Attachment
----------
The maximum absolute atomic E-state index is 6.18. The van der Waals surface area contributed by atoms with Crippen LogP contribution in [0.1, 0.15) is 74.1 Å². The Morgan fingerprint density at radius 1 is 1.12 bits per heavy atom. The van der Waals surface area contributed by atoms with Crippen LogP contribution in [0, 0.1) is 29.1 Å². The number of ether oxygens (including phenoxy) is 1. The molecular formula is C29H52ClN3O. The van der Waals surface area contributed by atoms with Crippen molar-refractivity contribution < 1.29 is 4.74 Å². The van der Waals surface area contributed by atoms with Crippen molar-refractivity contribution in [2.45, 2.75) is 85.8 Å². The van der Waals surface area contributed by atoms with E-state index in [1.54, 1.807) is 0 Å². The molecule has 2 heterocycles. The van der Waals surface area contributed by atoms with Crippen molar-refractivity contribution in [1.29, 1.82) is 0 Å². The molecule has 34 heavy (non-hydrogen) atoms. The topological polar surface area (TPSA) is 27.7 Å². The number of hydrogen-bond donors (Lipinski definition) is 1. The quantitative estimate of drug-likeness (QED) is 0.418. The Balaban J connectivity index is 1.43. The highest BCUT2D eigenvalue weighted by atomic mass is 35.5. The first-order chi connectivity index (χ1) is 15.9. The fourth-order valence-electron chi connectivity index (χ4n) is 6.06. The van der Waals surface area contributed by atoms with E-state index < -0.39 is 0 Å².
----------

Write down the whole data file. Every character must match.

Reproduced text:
The maximum absolute atomic E-state index is 6.18. The van der Waals surface area contributed by atoms with Crippen LogP contribution in [0.1, 0.15) is 74.1 Å². The Morgan fingerprint density at radius 1 is 1.12 bits per heavy atom. The van der Waals surface area contributed by atoms with Crippen LogP contribution in [0, 0.1) is 29.1 Å². The number of ether oxygens (including phenoxy) is 1. The molecular formula is C29H52ClN3O. The van der Waals surface area contributed by atoms with Crippen molar-refractivity contribution < 1.29 is 4.74 Å². The van der Waals surface area contributed by atoms with Crippen molar-refractivity contribution in [2.45, 2.75) is 85.8 Å². The van der Waals surface area contributed by atoms with E-state index in [1.54, 1.807) is 0 Å². The molecule has 2 heterocycles. The van der Waals surface area contributed by atoms with Crippen molar-refractivity contribution in [1.29, 1.82) is 0 Å². The molecule has 34 heavy (non-hydrogen) atoms. The topological polar surface area (TPSA) is 27.7 Å². The number of hydrogen-bond donors (Lipinski definition) is 1. The quantitative estimate of drug-likeness (QED) is 0.418. The Balaban J connectivity index is 1.43. The highest BCUT2D eigenvalue weighted by atomic mass is 35.5. The first-order chi connectivity index (χ1) is 15.9. The fourth-order valence-electron chi connectivity index (χ4n) is 6.06. The van der Waals surface area contributed by atoms with E-state index < -0.39 is 0 Å².